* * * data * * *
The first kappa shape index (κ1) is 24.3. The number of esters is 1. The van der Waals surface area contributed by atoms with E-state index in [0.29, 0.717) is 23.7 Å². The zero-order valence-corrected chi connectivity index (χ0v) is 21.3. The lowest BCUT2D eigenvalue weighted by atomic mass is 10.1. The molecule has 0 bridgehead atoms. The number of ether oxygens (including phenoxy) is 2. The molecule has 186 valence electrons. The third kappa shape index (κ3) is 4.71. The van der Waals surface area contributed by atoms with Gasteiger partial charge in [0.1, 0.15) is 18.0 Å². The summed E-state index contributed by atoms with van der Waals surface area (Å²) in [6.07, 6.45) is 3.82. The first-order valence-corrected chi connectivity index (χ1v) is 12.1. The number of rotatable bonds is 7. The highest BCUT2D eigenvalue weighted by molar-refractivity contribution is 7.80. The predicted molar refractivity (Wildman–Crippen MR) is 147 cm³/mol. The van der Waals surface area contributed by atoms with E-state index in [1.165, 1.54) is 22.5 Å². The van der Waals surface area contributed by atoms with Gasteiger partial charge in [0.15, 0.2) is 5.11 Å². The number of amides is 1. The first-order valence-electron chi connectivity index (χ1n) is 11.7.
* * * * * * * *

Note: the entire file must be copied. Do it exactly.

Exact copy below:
The first kappa shape index (κ1) is 24.3. The number of esters is 1. The van der Waals surface area contributed by atoms with E-state index in [0.29, 0.717) is 23.7 Å². The zero-order valence-corrected chi connectivity index (χ0v) is 21.3. The lowest BCUT2D eigenvalue weighted by atomic mass is 10.1. The molecule has 0 bridgehead atoms. The number of ether oxygens (including phenoxy) is 2. The molecule has 186 valence electrons. The third kappa shape index (κ3) is 4.71. The van der Waals surface area contributed by atoms with Gasteiger partial charge in [0.1, 0.15) is 18.0 Å². The summed E-state index contributed by atoms with van der Waals surface area (Å²) in [6.07, 6.45) is 3.82. The first-order valence-corrected chi connectivity index (χ1v) is 12.1. The number of rotatable bonds is 7. The highest BCUT2D eigenvalue weighted by molar-refractivity contribution is 7.80. The predicted molar refractivity (Wildman–Crippen MR) is 147 cm³/mol. The van der Waals surface area contributed by atoms with E-state index in [1.165, 1.54) is 22.5 Å². The van der Waals surface area contributed by atoms with Gasteiger partial charge in [0.15, 0.2) is 5.11 Å². The number of amides is 1. The first-order valence-electron chi connectivity index (χ1n) is 11.7.